Kiddo & Me
I was not prepared for the possibility of my sister. She was born in that in-between time—the days before summer vacation has started and all the possibilities are still alive. I was jealous. It was 1992, and after seven years, 11 months and one day, I had unwillingly ceased to be an only child. On the way to the hospital, I vowed not to hold her. That sentiment stuck. Maybe I would’ve changed my mind if she were soft and sweet, like the babies I’d seen in movies. But instead she was a sound: squalling, with a tiny face wide at the mouth and bunched into wrinkles everywhere else. There’s a picture of me from that day, standing over her, my head topped with a floppy mullet, stomach jutting out. The puzzled look on my face says, Who are you?
Or rather: who are you to me?
It was a long time before anyone realized there was something different about her. She first had to grow old enough for us to see that she was still crawling while the other toddlers had learned to walk. By the age of three, she said few words, and they were rarely strung together. Our family doctor ordered tests. There were assessments, a word I didn’t quite understand. I didn’t know yet that you could define a person—that you could decide different like her meant broken. After the results were delivered, she became affixed with the label “developmentally handicapped.”
A diagnosis is meant to provide a reason. It can say, look, you have cancer. That’s why you’re feeling so unwell. You have this, so you are that. In this way, we neatly slot the world into order. A diagnosis of disability tells the world what a person can and cannot do, how they’ll be loved and how they’ll love in return. From the moment my sister was labelled, people expected it would define us, too. Her and me. When they spoke, they left so much room for the wrong words, such as “caretaker” and “burden” but too little for the right ones, such as “sister” and “friend.”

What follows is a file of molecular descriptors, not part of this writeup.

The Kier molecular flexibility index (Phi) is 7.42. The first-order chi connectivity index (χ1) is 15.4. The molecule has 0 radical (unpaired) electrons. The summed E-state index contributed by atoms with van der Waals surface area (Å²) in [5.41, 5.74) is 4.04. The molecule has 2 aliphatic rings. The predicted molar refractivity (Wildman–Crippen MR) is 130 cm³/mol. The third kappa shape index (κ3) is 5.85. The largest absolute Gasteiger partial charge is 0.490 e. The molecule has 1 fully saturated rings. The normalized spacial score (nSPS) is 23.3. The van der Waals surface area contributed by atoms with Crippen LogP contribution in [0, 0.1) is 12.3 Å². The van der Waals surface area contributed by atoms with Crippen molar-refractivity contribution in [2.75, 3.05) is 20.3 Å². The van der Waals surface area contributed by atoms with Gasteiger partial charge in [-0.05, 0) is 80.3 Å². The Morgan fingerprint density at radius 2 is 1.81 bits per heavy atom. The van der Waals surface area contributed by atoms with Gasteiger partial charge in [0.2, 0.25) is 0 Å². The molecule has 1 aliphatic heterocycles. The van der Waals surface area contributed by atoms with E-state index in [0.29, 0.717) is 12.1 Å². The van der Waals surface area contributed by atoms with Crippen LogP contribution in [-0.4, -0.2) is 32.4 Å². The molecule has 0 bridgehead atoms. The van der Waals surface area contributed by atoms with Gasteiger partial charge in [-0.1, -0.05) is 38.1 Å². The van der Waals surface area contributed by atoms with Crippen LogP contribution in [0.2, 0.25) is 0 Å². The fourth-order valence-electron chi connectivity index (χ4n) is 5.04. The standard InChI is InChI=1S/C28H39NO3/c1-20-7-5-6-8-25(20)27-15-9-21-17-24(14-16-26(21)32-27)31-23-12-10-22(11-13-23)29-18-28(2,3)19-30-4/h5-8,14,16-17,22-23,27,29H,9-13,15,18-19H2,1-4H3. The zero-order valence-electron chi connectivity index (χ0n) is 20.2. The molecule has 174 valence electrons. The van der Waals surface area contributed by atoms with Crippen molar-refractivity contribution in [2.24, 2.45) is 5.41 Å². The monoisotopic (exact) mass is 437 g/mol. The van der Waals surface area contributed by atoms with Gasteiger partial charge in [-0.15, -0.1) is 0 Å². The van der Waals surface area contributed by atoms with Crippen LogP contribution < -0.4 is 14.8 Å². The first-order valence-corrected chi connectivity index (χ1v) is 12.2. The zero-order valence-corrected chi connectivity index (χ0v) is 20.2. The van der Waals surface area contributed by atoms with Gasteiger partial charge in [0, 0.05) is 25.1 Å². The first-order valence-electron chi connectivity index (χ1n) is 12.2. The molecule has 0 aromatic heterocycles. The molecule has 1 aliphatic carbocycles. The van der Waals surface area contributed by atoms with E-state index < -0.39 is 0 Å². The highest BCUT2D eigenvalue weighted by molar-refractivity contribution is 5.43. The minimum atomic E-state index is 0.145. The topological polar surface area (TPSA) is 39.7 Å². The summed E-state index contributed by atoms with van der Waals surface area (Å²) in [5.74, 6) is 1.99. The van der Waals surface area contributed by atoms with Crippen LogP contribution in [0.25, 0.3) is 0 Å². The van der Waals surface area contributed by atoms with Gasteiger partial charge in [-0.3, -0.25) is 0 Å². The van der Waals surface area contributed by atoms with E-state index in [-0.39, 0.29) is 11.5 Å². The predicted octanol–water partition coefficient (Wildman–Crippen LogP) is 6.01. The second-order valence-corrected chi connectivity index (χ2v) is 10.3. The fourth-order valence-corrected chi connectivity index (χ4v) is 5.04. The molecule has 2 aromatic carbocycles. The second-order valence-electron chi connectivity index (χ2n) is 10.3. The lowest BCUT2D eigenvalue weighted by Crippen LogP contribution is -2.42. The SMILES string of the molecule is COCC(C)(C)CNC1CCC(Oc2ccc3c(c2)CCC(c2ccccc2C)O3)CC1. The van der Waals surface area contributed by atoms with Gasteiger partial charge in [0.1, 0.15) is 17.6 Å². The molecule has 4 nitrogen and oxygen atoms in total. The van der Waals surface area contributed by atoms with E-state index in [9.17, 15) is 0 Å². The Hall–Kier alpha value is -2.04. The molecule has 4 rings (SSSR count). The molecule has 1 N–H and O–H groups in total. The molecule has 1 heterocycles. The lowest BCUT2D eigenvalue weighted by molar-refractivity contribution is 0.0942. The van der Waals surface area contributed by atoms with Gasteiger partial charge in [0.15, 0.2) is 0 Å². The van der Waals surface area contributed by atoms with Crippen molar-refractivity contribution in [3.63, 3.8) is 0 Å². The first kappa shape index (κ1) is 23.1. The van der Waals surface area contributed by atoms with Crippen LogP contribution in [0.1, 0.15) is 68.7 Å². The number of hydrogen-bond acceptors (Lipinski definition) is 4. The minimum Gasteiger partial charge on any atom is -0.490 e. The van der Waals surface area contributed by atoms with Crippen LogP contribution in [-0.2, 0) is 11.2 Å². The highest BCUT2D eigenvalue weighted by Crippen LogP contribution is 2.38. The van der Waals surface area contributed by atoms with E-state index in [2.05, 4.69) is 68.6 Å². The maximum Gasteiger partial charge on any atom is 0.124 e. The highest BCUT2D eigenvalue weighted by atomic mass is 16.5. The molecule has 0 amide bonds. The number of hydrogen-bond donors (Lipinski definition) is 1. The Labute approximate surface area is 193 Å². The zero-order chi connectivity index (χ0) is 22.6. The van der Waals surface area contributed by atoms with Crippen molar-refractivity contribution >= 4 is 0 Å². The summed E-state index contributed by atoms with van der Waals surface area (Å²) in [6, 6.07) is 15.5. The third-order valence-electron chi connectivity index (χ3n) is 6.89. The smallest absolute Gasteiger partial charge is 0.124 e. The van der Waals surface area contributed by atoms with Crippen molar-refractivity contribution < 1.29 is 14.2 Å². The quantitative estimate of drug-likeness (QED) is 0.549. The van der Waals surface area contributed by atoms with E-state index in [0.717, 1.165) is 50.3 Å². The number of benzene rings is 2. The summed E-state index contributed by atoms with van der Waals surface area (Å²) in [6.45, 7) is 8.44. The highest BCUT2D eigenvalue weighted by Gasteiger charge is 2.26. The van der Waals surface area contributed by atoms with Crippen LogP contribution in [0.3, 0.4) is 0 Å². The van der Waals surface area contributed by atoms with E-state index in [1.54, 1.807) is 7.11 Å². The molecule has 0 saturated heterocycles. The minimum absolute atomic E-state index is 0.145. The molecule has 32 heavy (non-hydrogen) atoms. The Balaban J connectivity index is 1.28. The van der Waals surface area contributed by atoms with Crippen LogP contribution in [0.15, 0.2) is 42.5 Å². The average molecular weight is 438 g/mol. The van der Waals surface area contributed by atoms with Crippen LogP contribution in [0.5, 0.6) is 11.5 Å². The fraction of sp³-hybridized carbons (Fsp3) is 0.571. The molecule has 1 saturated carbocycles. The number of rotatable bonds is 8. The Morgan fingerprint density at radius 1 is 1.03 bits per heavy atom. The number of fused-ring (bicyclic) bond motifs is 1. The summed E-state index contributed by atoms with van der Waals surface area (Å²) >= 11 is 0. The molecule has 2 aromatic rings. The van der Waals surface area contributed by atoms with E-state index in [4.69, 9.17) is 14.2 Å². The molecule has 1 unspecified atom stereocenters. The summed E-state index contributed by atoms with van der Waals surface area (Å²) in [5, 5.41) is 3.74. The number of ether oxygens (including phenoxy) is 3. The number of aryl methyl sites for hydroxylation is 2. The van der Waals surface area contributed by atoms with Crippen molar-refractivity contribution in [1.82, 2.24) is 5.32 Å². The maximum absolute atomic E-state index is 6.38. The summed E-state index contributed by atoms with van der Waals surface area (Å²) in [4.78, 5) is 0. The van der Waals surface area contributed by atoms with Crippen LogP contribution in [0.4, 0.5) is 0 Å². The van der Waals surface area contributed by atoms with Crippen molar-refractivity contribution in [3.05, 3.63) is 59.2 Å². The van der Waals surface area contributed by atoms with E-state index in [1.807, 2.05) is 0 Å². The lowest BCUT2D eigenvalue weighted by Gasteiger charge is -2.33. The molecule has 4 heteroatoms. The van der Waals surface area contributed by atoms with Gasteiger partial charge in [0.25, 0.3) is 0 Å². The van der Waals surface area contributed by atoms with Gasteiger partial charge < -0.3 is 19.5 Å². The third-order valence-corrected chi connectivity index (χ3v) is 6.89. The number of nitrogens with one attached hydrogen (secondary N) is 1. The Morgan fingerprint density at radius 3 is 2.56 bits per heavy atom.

The word “retarded” is Latin in origin. Retardare means “to make slow, delay, keep back or hinder.” The first time it was used in reference to intellectual disability was in 1895. Not yet a pejorative, “mentally retarded” was considered a kinder term, meant to replace previous iterations—“idiot,” “moron” and “imbecile.” By the mid-1900s, people with disabilities were divided into three subclasses: educable, trainable and custodial. An educable person could be taught academic subjects, like reading and writing. Trainable meant a person could learn life skills, such as how to brush their teeth. Custodial meant a person required institutionalization.
Today’s historical accounts of disability scrub these terms clean with clinical politeness, saying things like, “A person who was custodial generally received very limited developmental opportunities.” Historians trust we won’t think of the word “custodial” and its split definitions: being responsible for the care of a child and a form of punishment that requires a criminal to spend time in a prison. They trust we won’t know.
I wonder if most people are blissfully oblivious. If that’s why I’m sometimes the only one in a room who hears the word “retard” and cringes, goes hot and cold inside, a flickering thermostat. If it’s because I’m the only one who’s held their kid sister, tears mapping down her face, while she asked about the meaning of the word those kids called her in the school hallways, on the street. Me, who couldn’t find a way to nod all those times she asked if it meant her.
I call my sister Kiddo. When I was in Grade 8, she started kindergarten at my school. The teacher worried about Kiddo’s diagnosis, was sure that she’d never count past 10. One day she locked Kiddo in the kindergarten washroom and forgot about her for an hour. When they finally went to retrieve her, Kiddo’s shirt was damp with salty sweat. At home, we never locked the bathroom door again.
The next year she joined a small, specialized class, and by the beginning of Grade 6, Kiddo had enrolled in an expensive private school for “special children.” She learned to count to 100, then higher still.
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